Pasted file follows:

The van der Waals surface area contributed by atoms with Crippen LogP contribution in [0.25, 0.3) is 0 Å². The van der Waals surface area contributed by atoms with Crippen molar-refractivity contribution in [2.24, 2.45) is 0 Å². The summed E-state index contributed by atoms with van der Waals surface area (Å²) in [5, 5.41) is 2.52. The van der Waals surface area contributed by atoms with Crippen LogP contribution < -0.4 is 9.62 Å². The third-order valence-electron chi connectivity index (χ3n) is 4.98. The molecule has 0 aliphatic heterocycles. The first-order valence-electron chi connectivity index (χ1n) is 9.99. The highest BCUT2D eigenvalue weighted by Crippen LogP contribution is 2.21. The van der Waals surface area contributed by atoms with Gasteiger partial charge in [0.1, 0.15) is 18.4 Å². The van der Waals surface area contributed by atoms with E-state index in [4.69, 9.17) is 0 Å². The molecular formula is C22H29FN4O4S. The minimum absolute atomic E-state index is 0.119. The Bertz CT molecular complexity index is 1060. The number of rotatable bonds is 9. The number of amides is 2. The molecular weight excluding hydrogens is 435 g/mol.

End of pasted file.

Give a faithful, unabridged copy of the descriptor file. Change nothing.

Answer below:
The van der Waals surface area contributed by atoms with Crippen LogP contribution in [0.25, 0.3) is 0 Å². The van der Waals surface area contributed by atoms with Crippen molar-refractivity contribution in [2.24, 2.45) is 0 Å². The summed E-state index contributed by atoms with van der Waals surface area (Å²) in [5, 5.41) is 2.52. The van der Waals surface area contributed by atoms with Crippen LogP contribution < -0.4 is 9.62 Å². The third-order valence-electron chi connectivity index (χ3n) is 4.98. The molecule has 0 aliphatic heterocycles. The first-order valence-electron chi connectivity index (χ1n) is 9.99. The highest BCUT2D eigenvalue weighted by Crippen LogP contribution is 2.21. The van der Waals surface area contributed by atoms with Gasteiger partial charge in [0.1, 0.15) is 18.4 Å². The van der Waals surface area contributed by atoms with E-state index in [4.69, 9.17) is 0 Å². The molecular formula is C22H29FN4O4S. The minimum absolute atomic E-state index is 0.119. The Bertz CT molecular complexity index is 1060. The number of rotatable bonds is 9. The number of amides is 2. The molecular weight excluding hydrogens is 435 g/mol.